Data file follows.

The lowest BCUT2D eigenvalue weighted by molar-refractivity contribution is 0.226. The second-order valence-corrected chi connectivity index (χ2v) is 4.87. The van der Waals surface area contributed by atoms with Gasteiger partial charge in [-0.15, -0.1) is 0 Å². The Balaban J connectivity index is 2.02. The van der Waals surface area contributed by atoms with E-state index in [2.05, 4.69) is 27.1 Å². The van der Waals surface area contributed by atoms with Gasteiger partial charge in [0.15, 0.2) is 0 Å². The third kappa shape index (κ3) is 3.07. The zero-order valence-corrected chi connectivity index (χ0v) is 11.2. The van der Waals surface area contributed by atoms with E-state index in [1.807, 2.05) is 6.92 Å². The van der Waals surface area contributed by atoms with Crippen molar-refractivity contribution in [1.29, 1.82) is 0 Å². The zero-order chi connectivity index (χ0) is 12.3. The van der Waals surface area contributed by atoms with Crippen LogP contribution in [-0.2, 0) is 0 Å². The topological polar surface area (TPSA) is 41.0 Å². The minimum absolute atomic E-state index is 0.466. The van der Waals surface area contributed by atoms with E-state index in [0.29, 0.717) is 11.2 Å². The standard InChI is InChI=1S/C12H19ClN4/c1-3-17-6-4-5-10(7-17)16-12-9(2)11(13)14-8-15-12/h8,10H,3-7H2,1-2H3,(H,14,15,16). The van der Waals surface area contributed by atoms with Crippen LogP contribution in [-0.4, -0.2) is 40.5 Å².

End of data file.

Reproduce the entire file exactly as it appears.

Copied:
The lowest BCUT2D eigenvalue weighted by molar-refractivity contribution is 0.226. The second-order valence-corrected chi connectivity index (χ2v) is 4.87. The van der Waals surface area contributed by atoms with Gasteiger partial charge in [-0.15, -0.1) is 0 Å². The Balaban J connectivity index is 2.02. The van der Waals surface area contributed by atoms with E-state index in [2.05, 4.69) is 27.1 Å². The van der Waals surface area contributed by atoms with Gasteiger partial charge in [0.15, 0.2) is 0 Å². The third kappa shape index (κ3) is 3.07. The zero-order valence-corrected chi connectivity index (χ0v) is 11.2. The van der Waals surface area contributed by atoms with E-state index in [1.807, 2.05) is 6.92 Å². The van der Waals surface area contributed by atoms with Crippen molar-refractivity contribution in [1.29, 1.82) is 0 Å². The zero-order chi connectivity index (χ0) is 12.3. The van der Waals surface area contributed by atoms with Crippen LogP contribution in [-0.2, 0) is 0 Å². The topological polar surface area (TPSA) is 41.0 Å². The minimum absolute atomic E-state index is 0.466. The van der Waals surface area contributed by atoms with E-state index in [0.29, 0.717) is 11.2 Å². The standard InChI is InChI=1S/C12H19ClN4/c1-3-17-6-4-5-10(7-17)16-12-9(2)11(13)14-8-15-12/h8,10H,3-7H2,1-2H3,(H,14,15,16). The van der Waals surface area contributed by atoms with Crippen LogP contribution in [-0.4, -0.2) is 40.5 Å².